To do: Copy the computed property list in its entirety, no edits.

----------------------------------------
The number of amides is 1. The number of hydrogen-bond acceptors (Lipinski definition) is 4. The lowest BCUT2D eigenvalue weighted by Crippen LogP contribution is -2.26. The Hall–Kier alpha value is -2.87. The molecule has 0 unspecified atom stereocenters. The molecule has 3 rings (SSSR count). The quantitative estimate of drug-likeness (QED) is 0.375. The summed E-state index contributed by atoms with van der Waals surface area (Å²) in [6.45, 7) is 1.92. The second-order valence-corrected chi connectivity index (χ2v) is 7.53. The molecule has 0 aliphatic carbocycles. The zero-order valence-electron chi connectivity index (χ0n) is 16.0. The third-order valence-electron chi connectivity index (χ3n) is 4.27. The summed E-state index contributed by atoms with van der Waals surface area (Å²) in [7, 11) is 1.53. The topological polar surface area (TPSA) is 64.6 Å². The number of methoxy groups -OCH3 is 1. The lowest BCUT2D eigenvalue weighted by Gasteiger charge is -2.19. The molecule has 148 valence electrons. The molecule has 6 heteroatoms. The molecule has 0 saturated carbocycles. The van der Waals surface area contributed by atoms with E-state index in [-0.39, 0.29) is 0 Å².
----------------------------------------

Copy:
The number of amides is 1. The number of hydrogen-bond acceptors (Lipinski definition) is 4. The lowest BCUT2D eigenvalue weighted by Crippen LogP contribution is -2.26. The Hall–Kier alpha value is -2.87. The molecule has 0 unspecified atom stereocenters. The molecule has 3 rings (SSSR count). The quantitative estimate of drug-likeness (QED) is 0.375. The summed E-state index contributed by atoms with van der Waals surface area (Å²) in [6.45, 7) is 1.92. The second-order valence-corrected chi connectivity index (χ2v) is 7.53. The molecule has 0 aliphatic carbocycles. The zero-order valence-electron chi connectivity index (χ0n) is 16.0. The third-order valence-electron chi connectivity index (χ3n) is 4.27. The summed E-state index contributed by atoms with van der Waals surface area (Å²) in [7, 11) is 1.53. The topological polar surface area (TPSA) is 64.6 Å². The number of methoxy groups -OCH3 is 1. The lowest BCUT2D eigenvalue weighted by Gasteiger charge is -2.19. The molecule has 148 valence electrons. The molecule has 6 heteroatoms. The molecule has 0 saturated carbocycles. The van der Waals surface area contributed by atoms with E-state index in [-0.39, 0.29) is 0 Å².